> Steve
> > 
> > 
> >> ----------
> >> From:     owner-methods at on behalf of Steve Nothwehr
> >> Sent:     March 4, 2004 10:27 AM
> >> To:     methods at
> >> Subject:     SDS-PAGE problem
> >> 
> >> Hello All,
> >> 
> >> For the last few weeks we have been experiencing a problem with our
> >> SDS-PAGE gel system (a typical vertical gel system from CBS scientific
> >> for running 18 cm long gels).  What happens is that for the first part
> >> of the run all looks well and we see a nice tight bromophenol blue dye
> >> front and good separation of our pre-stained standards.  Then about
> >> half-way through the run the dye front becomes more diffuse and
> >> streaky.  Also we observe the gel slipping down between the plates in
> >> the direction of the bottom buffer reservoir.  When we detect the
> >> proteins from such gels the bands appear streaky and diffuse as if
> >> there was a non-uniform electrical field through the gel.  Generally,
> >> the plates behave a bit like they have been siliconized (even though
> >> we have not knowingly treated  them with anything out of the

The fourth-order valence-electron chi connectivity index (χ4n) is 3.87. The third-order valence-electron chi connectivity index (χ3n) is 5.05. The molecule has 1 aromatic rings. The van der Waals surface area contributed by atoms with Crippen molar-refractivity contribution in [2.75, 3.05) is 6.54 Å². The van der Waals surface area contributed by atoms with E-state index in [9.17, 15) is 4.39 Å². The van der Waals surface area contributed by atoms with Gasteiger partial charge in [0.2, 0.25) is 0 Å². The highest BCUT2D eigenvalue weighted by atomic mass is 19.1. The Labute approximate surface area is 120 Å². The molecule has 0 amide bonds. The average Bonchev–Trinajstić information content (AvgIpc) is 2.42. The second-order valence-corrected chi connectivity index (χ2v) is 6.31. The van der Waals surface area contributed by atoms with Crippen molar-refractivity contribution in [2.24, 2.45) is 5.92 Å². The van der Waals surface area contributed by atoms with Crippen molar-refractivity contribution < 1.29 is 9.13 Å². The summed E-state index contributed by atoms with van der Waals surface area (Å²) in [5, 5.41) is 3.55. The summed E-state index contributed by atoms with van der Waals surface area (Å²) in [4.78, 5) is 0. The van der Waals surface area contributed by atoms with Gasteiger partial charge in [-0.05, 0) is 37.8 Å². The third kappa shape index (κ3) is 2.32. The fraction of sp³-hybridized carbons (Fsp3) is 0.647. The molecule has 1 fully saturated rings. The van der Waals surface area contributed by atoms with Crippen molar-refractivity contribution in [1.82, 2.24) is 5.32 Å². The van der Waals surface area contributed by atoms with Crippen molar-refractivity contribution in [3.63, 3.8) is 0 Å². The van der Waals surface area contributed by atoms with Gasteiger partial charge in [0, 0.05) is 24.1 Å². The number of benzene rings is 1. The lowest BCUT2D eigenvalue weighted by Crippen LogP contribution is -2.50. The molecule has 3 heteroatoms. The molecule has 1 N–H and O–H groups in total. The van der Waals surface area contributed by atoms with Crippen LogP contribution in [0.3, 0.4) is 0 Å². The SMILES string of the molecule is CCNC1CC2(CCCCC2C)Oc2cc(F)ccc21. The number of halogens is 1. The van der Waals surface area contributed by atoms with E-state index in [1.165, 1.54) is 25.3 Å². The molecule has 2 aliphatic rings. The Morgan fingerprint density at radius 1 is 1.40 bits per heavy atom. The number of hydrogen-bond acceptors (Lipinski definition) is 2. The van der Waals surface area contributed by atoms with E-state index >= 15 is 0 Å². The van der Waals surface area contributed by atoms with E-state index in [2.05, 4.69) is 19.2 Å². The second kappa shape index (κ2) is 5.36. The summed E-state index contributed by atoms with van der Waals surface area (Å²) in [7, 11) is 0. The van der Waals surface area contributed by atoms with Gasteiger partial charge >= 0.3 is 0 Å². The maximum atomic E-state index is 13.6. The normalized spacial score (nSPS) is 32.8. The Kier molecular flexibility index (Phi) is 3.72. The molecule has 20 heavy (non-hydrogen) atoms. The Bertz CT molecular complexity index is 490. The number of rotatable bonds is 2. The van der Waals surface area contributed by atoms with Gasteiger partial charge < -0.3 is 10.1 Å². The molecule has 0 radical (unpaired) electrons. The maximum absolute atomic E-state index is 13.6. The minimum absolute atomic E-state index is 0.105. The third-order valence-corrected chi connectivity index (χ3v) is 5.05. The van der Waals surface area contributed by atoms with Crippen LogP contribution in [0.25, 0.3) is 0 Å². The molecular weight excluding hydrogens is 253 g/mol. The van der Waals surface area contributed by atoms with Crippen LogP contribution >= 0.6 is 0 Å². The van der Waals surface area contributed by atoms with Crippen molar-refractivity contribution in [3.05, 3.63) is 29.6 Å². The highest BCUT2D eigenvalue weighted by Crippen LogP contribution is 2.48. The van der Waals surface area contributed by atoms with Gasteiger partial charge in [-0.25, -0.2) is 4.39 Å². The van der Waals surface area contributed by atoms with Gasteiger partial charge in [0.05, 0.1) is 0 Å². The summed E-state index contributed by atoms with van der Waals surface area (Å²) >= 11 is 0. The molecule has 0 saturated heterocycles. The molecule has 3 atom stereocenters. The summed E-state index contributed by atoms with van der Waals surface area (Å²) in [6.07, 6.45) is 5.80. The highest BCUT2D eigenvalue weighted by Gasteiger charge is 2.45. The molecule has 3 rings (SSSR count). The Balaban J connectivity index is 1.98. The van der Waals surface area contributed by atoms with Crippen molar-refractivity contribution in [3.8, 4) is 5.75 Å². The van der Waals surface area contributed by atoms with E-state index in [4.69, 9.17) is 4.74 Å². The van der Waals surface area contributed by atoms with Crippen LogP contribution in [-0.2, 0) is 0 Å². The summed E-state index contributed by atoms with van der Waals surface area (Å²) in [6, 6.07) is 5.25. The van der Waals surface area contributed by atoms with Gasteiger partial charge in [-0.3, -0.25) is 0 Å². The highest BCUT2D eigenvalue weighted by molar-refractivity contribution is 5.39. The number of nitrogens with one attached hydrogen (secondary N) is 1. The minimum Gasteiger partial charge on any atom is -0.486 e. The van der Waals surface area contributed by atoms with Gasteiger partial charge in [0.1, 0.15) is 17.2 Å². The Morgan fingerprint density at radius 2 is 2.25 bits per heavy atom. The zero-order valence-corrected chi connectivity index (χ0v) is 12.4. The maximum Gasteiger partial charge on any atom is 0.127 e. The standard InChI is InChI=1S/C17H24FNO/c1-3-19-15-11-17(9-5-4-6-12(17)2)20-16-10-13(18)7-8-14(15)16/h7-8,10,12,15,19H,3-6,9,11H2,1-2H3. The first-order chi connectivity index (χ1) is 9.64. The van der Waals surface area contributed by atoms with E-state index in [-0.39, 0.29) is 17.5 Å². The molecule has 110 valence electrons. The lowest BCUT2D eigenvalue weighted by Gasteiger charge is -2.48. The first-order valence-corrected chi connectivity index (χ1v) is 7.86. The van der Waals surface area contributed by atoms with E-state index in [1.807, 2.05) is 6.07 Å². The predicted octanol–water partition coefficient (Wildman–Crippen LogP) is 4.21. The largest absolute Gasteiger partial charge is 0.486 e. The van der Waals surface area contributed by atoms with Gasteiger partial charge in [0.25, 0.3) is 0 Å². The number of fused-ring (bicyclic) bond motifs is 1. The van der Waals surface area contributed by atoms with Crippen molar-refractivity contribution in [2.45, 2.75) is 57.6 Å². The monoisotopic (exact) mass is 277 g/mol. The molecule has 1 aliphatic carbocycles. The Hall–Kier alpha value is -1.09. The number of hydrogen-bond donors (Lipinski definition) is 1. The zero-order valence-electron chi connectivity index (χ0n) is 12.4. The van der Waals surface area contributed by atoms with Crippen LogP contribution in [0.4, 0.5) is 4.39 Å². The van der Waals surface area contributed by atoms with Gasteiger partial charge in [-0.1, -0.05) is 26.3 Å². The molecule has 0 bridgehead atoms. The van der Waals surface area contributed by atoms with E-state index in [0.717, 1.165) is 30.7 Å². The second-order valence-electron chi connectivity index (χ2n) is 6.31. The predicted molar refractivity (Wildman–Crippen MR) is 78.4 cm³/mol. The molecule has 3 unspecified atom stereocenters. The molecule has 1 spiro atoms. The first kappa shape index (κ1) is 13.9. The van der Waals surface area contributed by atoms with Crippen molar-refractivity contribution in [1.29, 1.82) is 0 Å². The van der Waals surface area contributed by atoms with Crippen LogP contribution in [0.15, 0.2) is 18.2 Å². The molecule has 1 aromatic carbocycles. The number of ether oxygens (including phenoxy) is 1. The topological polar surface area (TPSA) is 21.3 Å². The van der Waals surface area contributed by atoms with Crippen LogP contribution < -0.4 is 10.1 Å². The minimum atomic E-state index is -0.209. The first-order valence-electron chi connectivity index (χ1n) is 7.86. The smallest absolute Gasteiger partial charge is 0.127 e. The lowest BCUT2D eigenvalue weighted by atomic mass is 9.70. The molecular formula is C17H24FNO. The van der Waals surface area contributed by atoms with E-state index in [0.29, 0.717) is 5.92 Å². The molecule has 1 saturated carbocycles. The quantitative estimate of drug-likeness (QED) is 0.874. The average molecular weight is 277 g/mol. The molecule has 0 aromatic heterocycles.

> >> ordinary).
> >> 
> >> We doubt if the gel reagents are a problem because we use the same
> >> reagents on our mini SDS-PAGE gel system and we never experience any
> >> problems.  Almost all of the reagents have been re-made since we began
> >> experiencing the problem.  In addition,  the problem with our large
> >> SDS-PAGE system is intermittent.  This made me suspect the plates.  We
> >> typically wash our plates in warm sudsy water,  rinse with distilled
> >> water,  drip dry, and wipe down with 95% ethanol with a kim-wipe. We
> >> tried soaking our gel plates in 2 M NaOH for 2 hr followed by washing
> >> to get rid of any foreign substances but this didn't solve the
> >> problem.  Recently we bought all new gel plates and for a while the
> >> problem seemed solved but just yesterday we had a gel run poorly once
> >> again.  The problem doesn't seem to correlate with using a particular
> >> rig or position on the rig (each rig has 2 positions).
> >> 
> >> I have been running SDS gels for 20 years (9 years with the CBS
> >> system) and have never experienced a problem like this.  We are
> >> desperate.  If you have any ideas please let me know.  Thanks.
> >> 
> >> Steve
> >> 
> >> 
> -- 
> Steven Nothwehr, Ph. D.
> Associate Professor
> Division of Biological Sciences
> 401 Tucker Hall
> University of Missouri
> Columbia, MO 65211
> Ph: 573-884-6461
> Fax: 573-882-0123
> E-mail: nothwehrs at